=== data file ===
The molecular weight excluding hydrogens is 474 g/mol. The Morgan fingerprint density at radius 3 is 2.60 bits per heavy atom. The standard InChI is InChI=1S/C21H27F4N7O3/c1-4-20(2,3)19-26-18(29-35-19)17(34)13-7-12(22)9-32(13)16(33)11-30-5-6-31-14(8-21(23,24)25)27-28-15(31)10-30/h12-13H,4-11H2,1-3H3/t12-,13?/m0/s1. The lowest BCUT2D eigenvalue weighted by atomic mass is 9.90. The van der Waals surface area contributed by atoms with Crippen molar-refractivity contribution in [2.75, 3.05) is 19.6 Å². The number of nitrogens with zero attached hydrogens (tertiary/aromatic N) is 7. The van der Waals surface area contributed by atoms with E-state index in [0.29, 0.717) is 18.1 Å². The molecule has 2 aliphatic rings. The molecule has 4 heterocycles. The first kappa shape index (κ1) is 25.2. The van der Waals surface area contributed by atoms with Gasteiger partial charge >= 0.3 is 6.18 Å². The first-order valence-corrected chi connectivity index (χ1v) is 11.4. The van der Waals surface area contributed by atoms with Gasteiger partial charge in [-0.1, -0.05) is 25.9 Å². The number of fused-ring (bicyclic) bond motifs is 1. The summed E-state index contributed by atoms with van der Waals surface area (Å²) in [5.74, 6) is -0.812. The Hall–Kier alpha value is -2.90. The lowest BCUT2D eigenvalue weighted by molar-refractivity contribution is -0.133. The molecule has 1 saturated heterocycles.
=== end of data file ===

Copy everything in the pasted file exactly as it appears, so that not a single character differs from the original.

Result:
The molecular weight excluding hydrogens is 474 g/mol. The Morgan fingerprint density at radius 3 is 2.60 bits per heavy atom. The standard InChI is InChI=1S/C21H27F4N7O3/c1-4-20(2,3)19-26-18(29-35-19)17(34)13-7-12(22)9-32(13)16(33)11-30-5-6-31-14(8-21(23,24)25)27-28-15(31)10-30/h12-13H,4-11H2,1-3H3/t12-,13?/m0/s1. The lowest BCUT2D eigenvalue weighted by atomic mass is 9.90. The van der Waals surface area contributed by atoms with Crippen molar-refractivity contribution in [2.75, 3.05) is 19.6 Å². The number of nitrogens with zero attached hydrogens (tertiary/aromatic N) is 7. The van der Waals surface area contributed by atoms with E-state index in [0.29, 0.717) is 18.1 Å². The molecule has 2 aliphatic rings. The molecule has 4 heterocycles. The first kappa shape index (κ1) is 25.2. The van der Waals surface area contributed by atoms with Gasteiger partial charge >= 0.3 is 6.18 Å². The first-order valence-corrected chi connectivity index (χ1v) is 11.4. The van der Waals surface area contributed by atoms with Gasteiger partial charge in [-0.1, -0.05) is 25.9 Å². The number of fused-ring (bicyclic) bond motifs is 1. The summed E-state index contributed by atoms with van der Waals surface area (Å²) in [5.74, 6) is -0.812. The Hall–Kier alpha value is -2.90. The lowest BCUT2D eigenvalue weighted by molar-refractivity contribution is -0.133. The molecule has 1 saturated heterocycles.